Every investor in AGNC Investment Corp. (NASDAQ:AGNC) should be aware of the most powerful shareholder groups. Generally speaking, as a company grows, institutions will increase their ownership. Conversely, insiders often decrease their ownership over time. We also tend to see lower insider ownership in companies that were previously publicly owned.
AGNC Investment has a market capitalization of US$7.6b, so it's too big to fly under the radar. We'd expect to see both institutions and retail investors owning a portion of the company. Our analysis of the ownership of the company, below, shows that institutions own shares in the company. We can zoom in on the different ownership groups, to learn more about AGNC Investment.
What Does The Institutional Ownership Tell Us About AGNC Investment?
Many institutions measure their performance against an index that approximates the local market. So they usually pay more attention to companies that are included in major indices.
We can see that AGNC Investment does have institutional investors; and they hold a good portion of the company's stock. This suggests some credibility amongst professional investors. But we can't rely on that fact alone, since institutions make bad investments sometimes, just like everyone does. It is not uncommon to see a big share price drop if two large institutional investors try to sell out of a stock at the same time. So it is worth checking the past earnings trajectory of AGNC Investment, (below). Of course, keep in mind that there are other factors to consider, too.
Since institutional investors own more than half the issued stock, the board will likely have to pay attention to their preferences. AGNC Investment is not owned by hedge funds. BlackRock, Inc. is currently the largest shareholder, with 11% of shares outstanding. The Vanguard Group, Inc. is the second largest shareholder owning 9.6% of common stock, and Capital Research and Management Company holds about 4.5% of the company stock.
A deeper look at our ownership data shows that the top 25 shareholders collectively hold less than half of the register, suggesting a large group of small holders where no one share holder has a majority.
While it makes sense to study institutional ownership data for a company, it also makes sense to study analyst sentiments to know which way the wind is blowing. There are plenty of analysts covering the stock, so it might be worth seeing what they are forecasting, too.
Insider Ownership Of AGNC Investment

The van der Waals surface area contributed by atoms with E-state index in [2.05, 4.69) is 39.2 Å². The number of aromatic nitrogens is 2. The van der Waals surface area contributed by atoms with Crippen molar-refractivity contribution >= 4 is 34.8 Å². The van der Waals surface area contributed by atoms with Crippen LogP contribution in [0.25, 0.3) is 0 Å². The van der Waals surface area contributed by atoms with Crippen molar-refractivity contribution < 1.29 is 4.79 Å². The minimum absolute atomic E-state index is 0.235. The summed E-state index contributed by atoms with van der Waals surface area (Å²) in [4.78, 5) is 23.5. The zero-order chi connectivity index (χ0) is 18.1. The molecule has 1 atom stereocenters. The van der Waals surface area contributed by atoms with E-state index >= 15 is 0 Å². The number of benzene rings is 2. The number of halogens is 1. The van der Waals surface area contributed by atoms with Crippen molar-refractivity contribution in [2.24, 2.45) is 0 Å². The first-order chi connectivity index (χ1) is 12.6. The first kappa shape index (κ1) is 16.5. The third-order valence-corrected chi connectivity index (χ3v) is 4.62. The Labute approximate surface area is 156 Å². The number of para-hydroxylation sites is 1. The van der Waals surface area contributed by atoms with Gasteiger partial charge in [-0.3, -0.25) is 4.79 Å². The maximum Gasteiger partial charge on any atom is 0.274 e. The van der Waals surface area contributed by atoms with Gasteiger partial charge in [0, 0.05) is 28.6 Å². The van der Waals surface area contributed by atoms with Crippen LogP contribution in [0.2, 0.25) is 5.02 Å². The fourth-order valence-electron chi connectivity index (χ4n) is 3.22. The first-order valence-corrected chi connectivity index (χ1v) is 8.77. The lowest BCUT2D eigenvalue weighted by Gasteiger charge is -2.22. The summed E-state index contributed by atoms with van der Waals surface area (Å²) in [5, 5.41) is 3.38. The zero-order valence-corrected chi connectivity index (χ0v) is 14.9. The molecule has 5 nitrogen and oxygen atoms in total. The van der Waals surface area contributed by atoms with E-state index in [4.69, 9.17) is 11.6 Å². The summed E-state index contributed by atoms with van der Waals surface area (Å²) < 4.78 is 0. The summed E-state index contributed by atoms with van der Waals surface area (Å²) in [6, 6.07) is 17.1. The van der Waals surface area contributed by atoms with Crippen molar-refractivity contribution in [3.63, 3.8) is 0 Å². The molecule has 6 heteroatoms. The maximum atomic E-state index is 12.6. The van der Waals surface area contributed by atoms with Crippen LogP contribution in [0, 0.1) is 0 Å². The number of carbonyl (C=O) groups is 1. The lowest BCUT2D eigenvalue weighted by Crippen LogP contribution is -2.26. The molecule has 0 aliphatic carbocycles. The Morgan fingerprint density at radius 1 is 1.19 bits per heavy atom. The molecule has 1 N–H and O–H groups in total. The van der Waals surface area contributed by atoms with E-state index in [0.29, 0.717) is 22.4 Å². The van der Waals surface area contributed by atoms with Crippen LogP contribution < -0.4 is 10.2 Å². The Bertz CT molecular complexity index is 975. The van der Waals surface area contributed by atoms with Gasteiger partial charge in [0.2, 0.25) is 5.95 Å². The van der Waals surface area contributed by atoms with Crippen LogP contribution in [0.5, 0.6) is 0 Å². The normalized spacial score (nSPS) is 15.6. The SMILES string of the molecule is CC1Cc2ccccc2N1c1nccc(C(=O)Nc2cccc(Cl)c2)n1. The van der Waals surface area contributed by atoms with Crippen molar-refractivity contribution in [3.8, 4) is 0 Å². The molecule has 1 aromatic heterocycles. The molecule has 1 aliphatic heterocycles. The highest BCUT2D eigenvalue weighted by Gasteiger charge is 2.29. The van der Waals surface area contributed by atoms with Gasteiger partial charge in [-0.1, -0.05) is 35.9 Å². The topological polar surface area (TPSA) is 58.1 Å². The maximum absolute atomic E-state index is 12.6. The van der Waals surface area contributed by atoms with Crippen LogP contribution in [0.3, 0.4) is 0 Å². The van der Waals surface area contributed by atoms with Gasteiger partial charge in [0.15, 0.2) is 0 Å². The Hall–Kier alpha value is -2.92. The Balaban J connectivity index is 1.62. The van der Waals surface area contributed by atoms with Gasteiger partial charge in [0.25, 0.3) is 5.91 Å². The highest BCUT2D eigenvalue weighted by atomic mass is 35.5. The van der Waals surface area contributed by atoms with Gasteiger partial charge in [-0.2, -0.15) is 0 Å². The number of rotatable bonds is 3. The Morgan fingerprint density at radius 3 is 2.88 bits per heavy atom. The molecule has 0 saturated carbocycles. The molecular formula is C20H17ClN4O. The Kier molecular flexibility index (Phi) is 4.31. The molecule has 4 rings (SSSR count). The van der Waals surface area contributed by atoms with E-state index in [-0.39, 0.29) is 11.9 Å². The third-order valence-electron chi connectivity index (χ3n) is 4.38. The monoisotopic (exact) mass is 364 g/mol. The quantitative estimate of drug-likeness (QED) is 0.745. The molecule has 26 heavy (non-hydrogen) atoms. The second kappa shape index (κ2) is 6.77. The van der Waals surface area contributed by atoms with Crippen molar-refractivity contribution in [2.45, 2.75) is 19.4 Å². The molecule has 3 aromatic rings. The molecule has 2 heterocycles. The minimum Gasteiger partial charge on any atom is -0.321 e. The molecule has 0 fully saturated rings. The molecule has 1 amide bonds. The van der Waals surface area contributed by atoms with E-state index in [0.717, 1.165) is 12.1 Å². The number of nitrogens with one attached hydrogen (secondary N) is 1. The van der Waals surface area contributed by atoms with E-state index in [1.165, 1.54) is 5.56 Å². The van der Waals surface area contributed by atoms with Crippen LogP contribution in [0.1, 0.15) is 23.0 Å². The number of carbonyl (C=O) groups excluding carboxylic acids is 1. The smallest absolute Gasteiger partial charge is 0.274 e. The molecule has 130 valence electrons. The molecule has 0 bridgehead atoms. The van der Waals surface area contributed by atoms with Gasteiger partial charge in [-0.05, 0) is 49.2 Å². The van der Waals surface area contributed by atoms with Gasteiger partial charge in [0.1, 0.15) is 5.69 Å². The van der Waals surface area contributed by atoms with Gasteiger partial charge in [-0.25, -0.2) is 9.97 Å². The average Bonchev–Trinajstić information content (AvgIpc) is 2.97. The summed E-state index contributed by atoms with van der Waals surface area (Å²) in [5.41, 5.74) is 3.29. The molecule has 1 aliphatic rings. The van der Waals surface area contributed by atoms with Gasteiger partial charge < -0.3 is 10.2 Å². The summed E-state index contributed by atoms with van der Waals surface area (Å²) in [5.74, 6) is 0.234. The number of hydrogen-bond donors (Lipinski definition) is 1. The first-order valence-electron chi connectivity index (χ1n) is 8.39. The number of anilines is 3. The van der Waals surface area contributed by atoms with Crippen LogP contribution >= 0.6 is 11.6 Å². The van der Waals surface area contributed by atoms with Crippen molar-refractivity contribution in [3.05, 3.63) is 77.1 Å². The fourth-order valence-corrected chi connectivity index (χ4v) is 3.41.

While the precise definition of an insider can be subjective, almost everyone considers board members to be insiders. The company management answer to the board; and the latter should represent the interests of shareholders. Notably, sometimes top-level managers are on the board, themselves.
I generally consider insider ownership to be a good thing. However, on some occasions it makes it more difficult for other shareholders to hold the board accountable for decisions.
Our most recent data indicates that insiders own less than 1% of AGNC Investment Corp.. It is a pretty big company, so it would be possible for board members to own a meaningful interest in the company, without owning much of a proportional interest. In this case, they own around US$48m worth of shares (at current prices). It is good to see board members owning shares, but it might be worth checking if those insiders have been buying.
General Public Ownership
The general public, with a 30% stake in the company, will not easily be ignored. While this size of ownership may not be enough to sway a policy decision in their favour, they can still make a collective impact on company policies.
While it is well worth considering the different groups that own a company, there are other factors that are even more important. Take risks, for example - AGNC Investment has 3 warning signs (and 2 which are a bit concerning) we think you should know about.
If you are like me, you may want to think about whether this company will grow or shrink. Luckily, you can check this free report showing analyst forecasts for its future.
NB: Figures in this article are calculated using data from the last twelve months, which refer to the 12-month period ending on the last date of the month the financial statement is dated. This may not be consistent with full year annual report figures.
This article by Simply Wall St is general in nature. It does not constitute a recommendation to buy or sell any stock, and does not take account of your objectives, or your financial situation. We aim to bring you long-term focused analysis driven by fundamental data. Note that our analysis may not factor in the latest price-sensitive company announcements or qualitative material. Simply Wall St has no position in any stocks mentioned.
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